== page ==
Author(s): Meister B
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Abstract During the last two decades attention has been focussed on the role of different neuropeptides in hypothalamic control of feeding behavior. Several hypothalamic peptides that participate in the control of ingestive behavior are produced in neuronal cell bodies of the arcuate nucleus and/or the lateral hypothalamic area. Apart from producing orexigenic or anorexigenic compounds of peptidergic nature, these neurons also produce excitatory and inhibitory amino acid neurotransmitters. The role of GABA and glutamate in regulating energy balance has received less attention in comparison to neuropeptides. The arcuate nucleus-median eminence area, a region with a weak blood-brain barrier, contains at least two neuronal cell populations that exert opposing actions on energy balance. The majority of the neurons located in the ventromedial aspect of the arcuate nucleus, which produce the orexigenic peptides neuropeptide Y (NPY) and agouti-related peptide (AGRP), contain in addition the GABA-synthesizing enzyme glutamic acid decarboxylase (GAD) and the vesicular GABA transporter (VGAT), thereby supporting their GABAergic nature. Some neurons producing pro-opiomelanocortin (POMC)- and cocaine- and amphetamine-regulated transcript (CART), located in the ventrolateral division of the arcuate nucleus have recently been reported to contain the vesicular glutamate transporter 2 (VGLUT2), a marker for glutamatergic neurons, and the acetylcholine (ACh) synthesizing enzyme choline acetyltransferase (ChAT) as well as the vesicular ACh transporter (VAChT), supporting also a cholinergic phenotype. In the lateral hypothalamic area, hypocretin/orexin neurons express VGLUT1 or VGLUT2, but not GAD, whereas some melanin-concentrating hormone (MCH) cells contain GAD. These observations support the view that several classical transmitters, relatively neglected feeding transmitters candidates, are present in key neurons that regulate body weight and consequently may represent important orexigenic/anorexigenic mediators that convey information to other neurons within the hypothalamus as well as from the hypothalamus to other brain regions that participate in regulation of energy balance.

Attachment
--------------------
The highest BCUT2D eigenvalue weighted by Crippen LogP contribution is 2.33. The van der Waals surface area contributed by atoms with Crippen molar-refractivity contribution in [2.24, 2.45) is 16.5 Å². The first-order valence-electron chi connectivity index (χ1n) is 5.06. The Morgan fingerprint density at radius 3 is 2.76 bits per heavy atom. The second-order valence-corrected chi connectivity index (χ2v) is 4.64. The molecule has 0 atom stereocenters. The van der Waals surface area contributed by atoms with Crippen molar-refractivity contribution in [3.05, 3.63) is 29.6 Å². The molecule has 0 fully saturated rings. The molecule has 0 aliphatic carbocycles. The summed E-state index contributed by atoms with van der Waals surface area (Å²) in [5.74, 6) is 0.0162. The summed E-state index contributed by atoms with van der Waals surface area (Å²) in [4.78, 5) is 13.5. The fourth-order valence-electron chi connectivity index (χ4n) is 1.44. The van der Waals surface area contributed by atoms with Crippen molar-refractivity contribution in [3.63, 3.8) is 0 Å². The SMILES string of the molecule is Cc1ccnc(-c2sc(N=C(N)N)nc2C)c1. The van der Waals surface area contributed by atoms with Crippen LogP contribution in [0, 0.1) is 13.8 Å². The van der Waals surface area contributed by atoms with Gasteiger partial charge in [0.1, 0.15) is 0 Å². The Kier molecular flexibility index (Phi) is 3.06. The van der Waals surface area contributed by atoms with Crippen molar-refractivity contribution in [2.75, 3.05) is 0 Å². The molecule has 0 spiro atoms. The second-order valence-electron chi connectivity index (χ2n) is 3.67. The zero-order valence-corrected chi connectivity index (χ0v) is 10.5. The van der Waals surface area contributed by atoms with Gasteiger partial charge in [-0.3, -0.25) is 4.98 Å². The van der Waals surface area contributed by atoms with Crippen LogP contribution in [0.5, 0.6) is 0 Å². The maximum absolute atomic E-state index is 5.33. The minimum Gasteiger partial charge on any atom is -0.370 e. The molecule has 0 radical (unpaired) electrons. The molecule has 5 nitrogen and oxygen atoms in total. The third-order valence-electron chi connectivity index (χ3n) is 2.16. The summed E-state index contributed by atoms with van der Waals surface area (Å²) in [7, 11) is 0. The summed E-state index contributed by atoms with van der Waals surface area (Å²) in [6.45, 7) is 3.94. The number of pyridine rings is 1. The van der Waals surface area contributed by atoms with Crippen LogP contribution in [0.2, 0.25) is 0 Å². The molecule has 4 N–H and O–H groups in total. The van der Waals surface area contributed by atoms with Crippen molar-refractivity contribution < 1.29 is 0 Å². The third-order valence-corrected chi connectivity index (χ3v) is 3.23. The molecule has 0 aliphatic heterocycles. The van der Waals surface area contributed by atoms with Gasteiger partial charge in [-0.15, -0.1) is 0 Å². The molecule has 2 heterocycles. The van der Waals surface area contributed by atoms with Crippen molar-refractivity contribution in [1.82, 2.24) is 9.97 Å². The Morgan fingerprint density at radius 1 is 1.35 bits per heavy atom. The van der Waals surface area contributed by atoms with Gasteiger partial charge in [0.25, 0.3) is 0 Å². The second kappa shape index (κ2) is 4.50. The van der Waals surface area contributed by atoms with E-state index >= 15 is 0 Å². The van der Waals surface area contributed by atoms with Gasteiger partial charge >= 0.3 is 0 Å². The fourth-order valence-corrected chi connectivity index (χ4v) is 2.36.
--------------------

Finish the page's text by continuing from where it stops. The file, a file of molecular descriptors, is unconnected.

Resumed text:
This article was published in Physiol Behav
and referenced in Journal of Genetic Syndromes & Gene Therapy